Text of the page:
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Military Desertions

NEWS
April 1, 1998 | H.G. REZA, TIMES STAFF WRITER
In January 1997, a company of 125 California National Guard soldiers went to Germany as part of the United States peacekeeping effort in Bosnia. In September, 124 returned. Spec. Mason Jacques Karl O'Neal of Sunnyvale was not among them. His strange disappearance has triggered an odd and bitter war of words between two powerful governmental entities, the Army and the National Guard.
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OPINION
February 22, 1998 | CHARLES JACO, Charles Jaco, a CNN correspondent during the Gulf War, is the author of a novel about chemical and biological warfare, "Dead Air," to be published in March by Ballantine Books
I have been horrified countless times covering nine wars and other assignments in 60 countries. But I've only been embarrassed twice. Once was when a freelancer for Mirabella magazine asked female soldiers during the Gulf War if it was difficult to find privacy to masturbate. The other time was when Jose Marti Airport resembled the fall of Saigon as network anchors abandoned Havana in the middle of Pope John Paul II's visit to join the Zippergate media mob.
NEWS
September 24, 1997 | TONY PERRY, TIMES STAFF WRITER
A 48-year-old Marine Corps deserter from the Vietnam era escaped a prison sentence Tuesday when a military judge gave him a bad-conduct discharge and permission to return to Canada. Randall J. Caudill was sentenced after a brief hearing that summoned up the bitterness and division that were prevalent in America in 1968, the year Caudill deserted. "He made a mistake in 1968, but so did many, many people who dodged the draft or deserted," said Maj.
NEWS
September 17, 1997 | TONY PERRY, TIMES STAFF WRITER
When a 19-year-old private from Ohio named Randy Caudill deserted from the Marine Corps and fled to Canada, it was 1968 and America was beset by anger in the streets, assassinations and bitter divisions over the war in Vietnam. The year began with the bloody Tet offensive, the relentless siege of the Marine base at Khe Sanh, and the aerial bombing of Hanoi. A spreading antiwar movement drove President Lyndon Johnson to forswear a run for reelection.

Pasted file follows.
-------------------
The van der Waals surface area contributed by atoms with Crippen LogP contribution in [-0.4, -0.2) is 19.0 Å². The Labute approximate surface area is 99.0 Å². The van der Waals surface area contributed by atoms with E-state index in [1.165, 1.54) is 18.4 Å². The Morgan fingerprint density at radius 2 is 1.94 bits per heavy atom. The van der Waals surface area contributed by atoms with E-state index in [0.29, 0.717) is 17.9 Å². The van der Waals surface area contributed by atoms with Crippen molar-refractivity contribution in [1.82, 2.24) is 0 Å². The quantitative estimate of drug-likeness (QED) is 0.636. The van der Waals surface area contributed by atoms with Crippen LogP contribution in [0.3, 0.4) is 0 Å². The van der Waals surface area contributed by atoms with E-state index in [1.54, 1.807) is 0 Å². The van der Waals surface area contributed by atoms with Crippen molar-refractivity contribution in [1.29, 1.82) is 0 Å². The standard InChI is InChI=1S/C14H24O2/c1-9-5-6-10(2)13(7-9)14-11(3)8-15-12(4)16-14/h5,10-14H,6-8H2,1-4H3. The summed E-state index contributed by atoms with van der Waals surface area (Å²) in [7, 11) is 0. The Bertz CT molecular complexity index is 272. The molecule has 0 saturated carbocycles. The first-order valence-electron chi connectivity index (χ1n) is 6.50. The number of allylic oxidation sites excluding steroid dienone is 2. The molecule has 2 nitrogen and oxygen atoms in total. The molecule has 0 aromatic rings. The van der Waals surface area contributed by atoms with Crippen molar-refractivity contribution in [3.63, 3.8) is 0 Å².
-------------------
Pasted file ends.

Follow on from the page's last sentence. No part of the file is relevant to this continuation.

NEWS
February 7, 1996 | MICHAEL GRANBERRY, TIMES STAFF WRITER
After an emotional court-martial here Tuesday that at times served as a sad retrospective of the Vietnam War, a 45-year-old Marine corporal who deserted 25 years ago was reduced to the rank of private and given a bad-conduct discharge. He was, however, spared from serving time in a military prison. Appearing wan and tearful, Cpl. Donald J.
NEWS
June 18, 1993 | H. G. REZA, TIMES STAFF WRITER
Convicted Air Force deserter James Douglas Pou was locked up in a Navy brig here Thursday, facing new charges after his escape this month from a March Air Force Base jail. Chief Petty Officer Martin Wicklund, Navy spokesman in San Diego, said Pou, 33, surrendered at the Miramar Naval Air Station brig at 1:20 a.m. He was driven to the Navy jail by his civilian defense attorney, Paul Nestor of Orange County.
NEWS
June 10, 1993 | From a Times Staff Writer
Sailor Aaron Ahearn, who went AWOL from his ship in what he called a protest of orders requiring him to dump garbage overboard, will face court-martial for his actions, the Navy said Wednesday. Ahearn, 21, of Santa Cruz was charged with two counts of being away without leave from his ship and one count of missing a troop movement. Possible penalties include a bad conduct discharge, six months confinement, loss of pay and reduction in rank.
NEWS
April 29, 1993 | From Associated Press
A sailor who says he deserted his ship nearly three months ago because he refused to dump trash into the ocean has turned himself in and asked to be considered a conscientious objector for environmental reasons. Aaron Ahearn, 20, who served in the aircraft carrier Abraham Lincoln's sewage and garbage disposal maintenance unit, underwent questioning on Wednesday after his surrender the night before, a Navy spokesman said.
NEWS
November 16, 1992 | H.G. REZA, TIMES STAFF WRITER
Doug Pou knew that his years on the run as an Air Force deserter were over the day a Bell Ranger helicopter hovered over his house to take photographs. The staccato blast of the chopper's engine was the final clue. Soon, the world would know all the sordid details surrounding the disappearance and "death" of Staff Sgt. James Douglas Pou, member of an elite rescue unit, and a man who was once considered a living legend in the Air Force.
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